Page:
Brazilian Journal of Anesthesiology. Available online 21 April, 2016.
Sebbag I, Qasem F, Dhir S.
INTRODUCTION: The majority of women having planned cesarean section receive spinal anesthesia for the procedure. Typically, spinal opioids are administered during the same time as a component of multimodal analgesia to provide pain relief in the 16–24 h period postoperatively. The Quadratus Lumborum block is a regional analgesic technique that blocks T5-L1 nerve branches and has an evolving role in postoperative analgesia for lower abdominal surgeries and may be a potential alternative to spinal opioids. If found effective, it will have the advantage of a reduction in opioid associated adverse effects while providing similar quality of analgesia.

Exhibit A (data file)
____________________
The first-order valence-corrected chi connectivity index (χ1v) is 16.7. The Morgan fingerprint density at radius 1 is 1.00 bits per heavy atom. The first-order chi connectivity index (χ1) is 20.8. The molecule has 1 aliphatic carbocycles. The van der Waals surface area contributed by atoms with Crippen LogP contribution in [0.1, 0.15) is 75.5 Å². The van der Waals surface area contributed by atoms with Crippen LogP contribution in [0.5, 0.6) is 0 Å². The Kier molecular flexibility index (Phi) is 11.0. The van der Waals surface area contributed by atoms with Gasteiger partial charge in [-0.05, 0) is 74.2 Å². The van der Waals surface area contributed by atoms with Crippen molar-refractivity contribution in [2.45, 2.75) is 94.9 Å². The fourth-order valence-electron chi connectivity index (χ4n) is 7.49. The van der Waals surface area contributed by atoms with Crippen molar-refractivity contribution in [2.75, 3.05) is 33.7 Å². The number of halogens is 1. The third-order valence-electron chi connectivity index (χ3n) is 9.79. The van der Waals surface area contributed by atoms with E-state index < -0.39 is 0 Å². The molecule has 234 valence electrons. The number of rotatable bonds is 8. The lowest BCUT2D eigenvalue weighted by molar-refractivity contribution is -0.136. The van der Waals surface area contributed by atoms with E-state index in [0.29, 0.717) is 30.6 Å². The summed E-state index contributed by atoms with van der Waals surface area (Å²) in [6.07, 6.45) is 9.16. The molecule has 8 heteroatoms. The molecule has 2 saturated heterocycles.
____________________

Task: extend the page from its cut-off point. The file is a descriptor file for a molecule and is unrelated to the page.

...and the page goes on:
METHODS: We performed bilateral Quadratus Lumborum block in 3 women who received a spinal anesthetic for a cesarean delivery and evaluated their post-operative opioid consumption and patient satisfaction.
RESULTS: In all 3 patients, there was no additional opioid consumption during the first 24 h after the block. Numeric Rating Scale (NRS) for pain was less than 6 for the first 24 h. Women were all very satisfied with the quality of pain relief.
DISCUSSION: Quadratus Lumborum block may be a promising anesthetic adjuvant for post-cesarean analgesia. Further randomized controlled trials are needed to compare the efficacy of the Quadratus Lumborum block with intrathecal opioids.